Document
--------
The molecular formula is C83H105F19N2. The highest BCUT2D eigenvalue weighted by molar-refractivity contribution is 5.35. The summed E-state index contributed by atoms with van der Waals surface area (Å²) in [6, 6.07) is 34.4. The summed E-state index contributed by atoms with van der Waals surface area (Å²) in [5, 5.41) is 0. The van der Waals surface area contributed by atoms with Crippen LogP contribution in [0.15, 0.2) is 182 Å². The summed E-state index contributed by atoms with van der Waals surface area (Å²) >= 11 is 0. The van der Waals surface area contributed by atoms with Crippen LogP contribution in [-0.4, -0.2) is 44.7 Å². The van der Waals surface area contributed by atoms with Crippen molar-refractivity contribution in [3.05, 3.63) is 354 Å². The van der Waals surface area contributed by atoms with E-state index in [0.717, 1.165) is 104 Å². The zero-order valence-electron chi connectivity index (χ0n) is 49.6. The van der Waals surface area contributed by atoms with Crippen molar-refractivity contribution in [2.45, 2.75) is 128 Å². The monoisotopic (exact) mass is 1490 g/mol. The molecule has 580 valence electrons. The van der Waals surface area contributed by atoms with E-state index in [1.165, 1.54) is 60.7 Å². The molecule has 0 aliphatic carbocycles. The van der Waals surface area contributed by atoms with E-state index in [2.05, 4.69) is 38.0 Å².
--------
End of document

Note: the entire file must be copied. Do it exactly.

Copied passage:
The molecular formula is C83H105F19N2. The highest BCUT2D eigenvalue weighted by molar-refractivity contribution is 5.35. The summed E-state index contributed by atoms with van der Waals surface area (Å²) in [6, 6.07) is 34.4. The summed E-state index contributed by atoms with van der Waals surface area (Å²) in [5, 5.41) is 0. The van der Waals surface area contributed by atoms with Crippen LogP contribution in [0.15, 0.2) is 182 Å². The summed E-state index contributed by atoms with van der Waals surface area (Å²) >= 11 is 0. The van der Waals surface area contributed by atoms with Crippen LogP contribution in [-0.4, -0.2) is 44.7 Å². The van der Waals surface area contributed by atoms with Crippen molar-refractivity contribution in [3.05, 3.63) is 354 Å². The van der Waals surface area contributed by atoms with E-state index in [0.717, 1.165) is 104 Å². The zero-order valence-electron chi connectivity index (χ0n) is 49.6. The van der Waals surface area contributed by atoms with Crippen molar-refractivity contribution in [2.45, 2.75) is 128 Å². The monoisotopic (exact) mass is 1490 g/mol. The molecule has 580 valence electrons. The van der Waals surface area contributed by atoms with E-state index in [1.165, 1.54) is 60.7 Å². The molecule has 0 aliphatic carbocycles. The van der Waals surface area contributed by atoms with E-state index in [2.05, 4.69) is 38.0 Å².